Tuesday, October 28, 2014

Answering Grief Questions + Embracing Inner Child

Lisa Manterfield asked very good questions on grief/loss in her blog that made me think hard. Here are my answers:

1. My grief has subdued over time. Lots of writing and grief work, getting support from people who get it, lots of letting go. My wounds have stopped bleeding for a while, though the scars are there, but I no longer operate on a daily basis with one eye on the bumpy scars. I’ve found more peace as time goes by and more purposes of the pain I’ve felt. I now firmly believe that my pain is not for nothing. 

2. My loss has helped me become kinder to myself. It has also helped me feel more connected to other people in general, because at the end of the day each of us has different struggles. My loss has also made me more aware of the possibility of other people’s silent struggles and losses (esp. those that people in general misunderstand).

3. My grief creeps up when I haven’t come to terms with a particular loss or when I haven’t grieved that particular loss at all or enough. It also creeps up when there’s something I know I’m missing in this childless life that I haven’t found ways to get around yet and then BAM I see the missing thing being shown so clearly in the lives of those people who have children. Example: some photos of a baby being mesmerized by his/her own foot/finger (the first time the baby realizes the existence of said foot/finger). That kind of thing may get to me because it’s difficult to replicate in my own life. It’s easier for me to embrace my inner child (without having my own child) and try to find joys in the smallest things by doing other stuff like making a snowman, for example.

Ever since we chose to walk along the childless-not-by-choice road, I've begun to feel even more acutely of the things that we miss by not having children and by not spending time with children, particularly the part where small children sees things with fresh eyes. How little things amaze them and in turn amuse the parents and remind them of the smallest joys in life.

I've tried my best in embracing my inner child over the past few years and also find joy in the smallest things. I've tried looking at my surroundings with fresh eyes (yes, even though I know it won't be the same) by taking photos from different angles and by really taking time to enjoy nature (stop and smell the roses kind of thing).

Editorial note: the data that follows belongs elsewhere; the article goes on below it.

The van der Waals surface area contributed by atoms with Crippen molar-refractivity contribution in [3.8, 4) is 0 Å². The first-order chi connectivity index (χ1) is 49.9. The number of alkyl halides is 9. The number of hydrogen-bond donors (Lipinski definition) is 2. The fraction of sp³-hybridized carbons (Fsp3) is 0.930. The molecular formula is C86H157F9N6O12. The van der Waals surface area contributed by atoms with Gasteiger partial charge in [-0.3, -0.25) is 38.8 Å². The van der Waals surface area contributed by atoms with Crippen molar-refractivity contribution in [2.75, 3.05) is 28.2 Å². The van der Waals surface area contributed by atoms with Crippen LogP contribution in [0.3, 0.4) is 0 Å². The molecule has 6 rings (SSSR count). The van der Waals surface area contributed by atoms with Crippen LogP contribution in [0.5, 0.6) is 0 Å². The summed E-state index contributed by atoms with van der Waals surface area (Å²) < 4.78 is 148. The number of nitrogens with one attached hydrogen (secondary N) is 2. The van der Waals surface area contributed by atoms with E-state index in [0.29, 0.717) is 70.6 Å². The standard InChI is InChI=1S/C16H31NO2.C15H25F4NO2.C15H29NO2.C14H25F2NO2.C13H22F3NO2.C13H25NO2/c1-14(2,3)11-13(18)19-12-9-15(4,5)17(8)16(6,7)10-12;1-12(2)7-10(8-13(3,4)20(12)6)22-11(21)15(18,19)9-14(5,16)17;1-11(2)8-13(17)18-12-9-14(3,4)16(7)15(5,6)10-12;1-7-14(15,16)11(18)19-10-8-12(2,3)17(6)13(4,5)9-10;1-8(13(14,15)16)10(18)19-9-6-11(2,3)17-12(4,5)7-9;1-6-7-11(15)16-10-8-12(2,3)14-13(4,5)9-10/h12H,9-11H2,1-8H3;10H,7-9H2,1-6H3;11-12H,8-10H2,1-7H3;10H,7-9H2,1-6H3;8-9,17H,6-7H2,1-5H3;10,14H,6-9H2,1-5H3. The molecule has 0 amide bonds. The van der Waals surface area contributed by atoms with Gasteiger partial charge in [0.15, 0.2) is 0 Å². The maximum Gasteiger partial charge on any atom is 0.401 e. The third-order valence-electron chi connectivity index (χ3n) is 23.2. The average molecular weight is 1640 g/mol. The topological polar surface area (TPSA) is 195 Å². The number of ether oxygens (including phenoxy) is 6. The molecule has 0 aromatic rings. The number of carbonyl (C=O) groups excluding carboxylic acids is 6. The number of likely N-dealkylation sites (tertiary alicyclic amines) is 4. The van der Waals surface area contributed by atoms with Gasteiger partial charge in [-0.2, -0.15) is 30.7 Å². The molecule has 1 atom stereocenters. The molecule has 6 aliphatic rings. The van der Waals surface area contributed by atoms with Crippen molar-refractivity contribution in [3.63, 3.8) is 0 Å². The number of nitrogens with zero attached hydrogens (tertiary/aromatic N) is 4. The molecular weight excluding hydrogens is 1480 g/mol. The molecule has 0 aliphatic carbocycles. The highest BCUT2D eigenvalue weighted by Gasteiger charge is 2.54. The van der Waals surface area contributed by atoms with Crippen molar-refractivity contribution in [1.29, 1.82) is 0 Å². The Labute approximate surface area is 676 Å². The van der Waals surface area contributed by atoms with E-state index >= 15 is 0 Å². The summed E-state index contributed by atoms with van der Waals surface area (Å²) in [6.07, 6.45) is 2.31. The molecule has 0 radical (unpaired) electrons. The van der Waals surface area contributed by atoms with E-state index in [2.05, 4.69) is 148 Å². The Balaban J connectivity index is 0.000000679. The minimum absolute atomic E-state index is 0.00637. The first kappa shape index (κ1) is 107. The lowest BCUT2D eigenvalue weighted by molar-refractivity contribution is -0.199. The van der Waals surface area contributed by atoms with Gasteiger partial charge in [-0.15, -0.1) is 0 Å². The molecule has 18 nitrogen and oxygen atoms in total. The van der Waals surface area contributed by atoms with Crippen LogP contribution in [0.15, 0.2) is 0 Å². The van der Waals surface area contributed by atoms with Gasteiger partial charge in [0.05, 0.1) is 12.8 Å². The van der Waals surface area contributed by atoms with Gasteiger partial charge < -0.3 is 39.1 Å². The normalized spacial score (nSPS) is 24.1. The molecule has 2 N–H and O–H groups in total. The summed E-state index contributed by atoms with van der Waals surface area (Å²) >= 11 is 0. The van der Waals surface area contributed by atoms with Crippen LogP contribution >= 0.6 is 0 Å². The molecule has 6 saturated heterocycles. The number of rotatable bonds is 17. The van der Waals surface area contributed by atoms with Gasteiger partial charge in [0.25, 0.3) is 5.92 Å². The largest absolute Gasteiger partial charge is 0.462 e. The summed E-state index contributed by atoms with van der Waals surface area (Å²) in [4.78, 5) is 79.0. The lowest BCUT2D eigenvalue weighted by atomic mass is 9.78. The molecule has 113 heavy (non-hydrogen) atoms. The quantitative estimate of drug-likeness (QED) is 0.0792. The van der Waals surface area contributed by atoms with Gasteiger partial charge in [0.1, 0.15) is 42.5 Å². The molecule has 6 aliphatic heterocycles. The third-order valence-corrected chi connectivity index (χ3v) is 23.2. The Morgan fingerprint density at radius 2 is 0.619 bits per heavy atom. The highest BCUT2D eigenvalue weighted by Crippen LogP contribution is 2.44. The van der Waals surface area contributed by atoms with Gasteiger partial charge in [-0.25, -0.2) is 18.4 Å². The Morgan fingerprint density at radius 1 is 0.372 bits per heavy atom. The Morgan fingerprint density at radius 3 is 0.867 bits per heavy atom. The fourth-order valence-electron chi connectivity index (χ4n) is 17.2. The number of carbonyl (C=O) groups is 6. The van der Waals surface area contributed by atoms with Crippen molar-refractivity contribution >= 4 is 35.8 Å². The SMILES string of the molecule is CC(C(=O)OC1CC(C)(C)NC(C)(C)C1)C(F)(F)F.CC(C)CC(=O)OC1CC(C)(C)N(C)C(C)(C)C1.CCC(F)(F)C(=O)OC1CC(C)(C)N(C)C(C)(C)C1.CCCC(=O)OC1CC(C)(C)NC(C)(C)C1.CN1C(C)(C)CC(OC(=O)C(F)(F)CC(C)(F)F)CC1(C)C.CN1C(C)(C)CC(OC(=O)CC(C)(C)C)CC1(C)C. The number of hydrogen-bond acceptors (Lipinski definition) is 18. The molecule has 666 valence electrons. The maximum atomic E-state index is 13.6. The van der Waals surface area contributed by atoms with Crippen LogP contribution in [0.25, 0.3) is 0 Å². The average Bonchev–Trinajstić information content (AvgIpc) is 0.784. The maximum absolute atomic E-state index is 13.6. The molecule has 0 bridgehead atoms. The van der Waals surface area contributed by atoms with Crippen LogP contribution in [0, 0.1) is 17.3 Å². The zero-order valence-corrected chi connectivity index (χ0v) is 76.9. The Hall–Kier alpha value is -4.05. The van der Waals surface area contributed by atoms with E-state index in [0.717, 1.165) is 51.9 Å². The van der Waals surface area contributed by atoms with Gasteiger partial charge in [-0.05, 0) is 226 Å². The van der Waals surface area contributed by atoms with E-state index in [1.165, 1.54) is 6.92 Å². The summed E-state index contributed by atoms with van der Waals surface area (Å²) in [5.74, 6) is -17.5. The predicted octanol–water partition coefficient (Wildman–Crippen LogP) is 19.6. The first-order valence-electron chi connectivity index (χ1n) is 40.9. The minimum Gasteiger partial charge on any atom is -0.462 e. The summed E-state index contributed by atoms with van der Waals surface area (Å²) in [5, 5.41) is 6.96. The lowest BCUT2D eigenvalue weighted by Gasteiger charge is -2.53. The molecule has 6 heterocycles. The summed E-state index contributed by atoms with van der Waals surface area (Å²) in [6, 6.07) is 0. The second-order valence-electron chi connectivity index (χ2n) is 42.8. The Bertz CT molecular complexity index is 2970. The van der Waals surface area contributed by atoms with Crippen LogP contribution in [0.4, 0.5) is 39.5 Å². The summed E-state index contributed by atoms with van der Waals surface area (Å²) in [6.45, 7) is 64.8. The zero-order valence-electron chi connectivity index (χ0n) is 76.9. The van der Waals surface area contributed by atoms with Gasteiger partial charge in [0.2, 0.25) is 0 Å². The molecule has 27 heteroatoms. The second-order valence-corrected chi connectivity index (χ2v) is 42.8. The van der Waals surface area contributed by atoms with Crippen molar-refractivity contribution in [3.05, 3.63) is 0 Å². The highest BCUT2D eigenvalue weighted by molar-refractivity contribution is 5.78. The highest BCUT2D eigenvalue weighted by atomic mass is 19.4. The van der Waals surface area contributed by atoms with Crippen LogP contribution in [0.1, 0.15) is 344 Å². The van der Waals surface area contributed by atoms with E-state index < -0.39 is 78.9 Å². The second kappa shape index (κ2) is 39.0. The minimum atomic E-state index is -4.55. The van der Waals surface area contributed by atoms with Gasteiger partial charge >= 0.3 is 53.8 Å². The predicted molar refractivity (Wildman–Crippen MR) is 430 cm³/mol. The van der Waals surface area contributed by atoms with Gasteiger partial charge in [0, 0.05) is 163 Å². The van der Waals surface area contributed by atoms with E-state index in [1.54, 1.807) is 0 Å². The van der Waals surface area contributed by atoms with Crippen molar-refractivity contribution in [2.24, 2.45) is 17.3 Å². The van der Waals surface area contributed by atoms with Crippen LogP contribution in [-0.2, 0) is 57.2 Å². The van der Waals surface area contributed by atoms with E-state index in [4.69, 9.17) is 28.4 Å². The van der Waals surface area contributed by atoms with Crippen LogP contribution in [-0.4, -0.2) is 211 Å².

Here is my latest attempt at creating a snowman. The weather was perfect and I had so much fun making it. :-D Mind you, all the snow has melted away by now (which is preferable compared to having icy surface everywhere), but I do hope I'll get more chances to make different kinds of snow creations later on. This one is my upside down, big-headed snowman.

The best of all that day was the fact that this cutiepie was watching me as I was making the body. No kidding! It was really curious and I couldn't help chuckling. I LOVE this place! 

Tuesday, October 7, 2014

Waiver, The Childless Community, and Death

1. The Waiver.

A few months ago I wrote about signing a waiver in Indo, but after talking to some lawyers, I decided to postpone it. Considering the fact that the laws can change and everything can be so chaotic in Indo, I didn't like the idea of the possibility of having to pay twice to sign a waiver in case the law changes in the future and I have to sign a new waiver. So that has to be on hold, but I heard that in my aunt's case, it was possible for her to sign a waiver in her new country of residence, got it translated to Indonesian, and then have it sent to Indonesia. So that's also another option, but I'll deal with that when the time comes.

2. Voicing The Childless Community.

Prior to our trip, I had a chance to meet up the locals here along with some other expats to voice our needs so that they knew what more they could do to help new expats integrate better into society.

At one stage of the discussion, I chose a group that talked about spare time activities (another group was about daycare/schooling, something I couldn't participate in) and I had my opportunity to voice the childless community in general. I told them that as a childless person, it was hard for me to find friends and events that I could join that would enable me to find new friends. I didn't add the part that I was an introvert, but it seemed that they got the gist.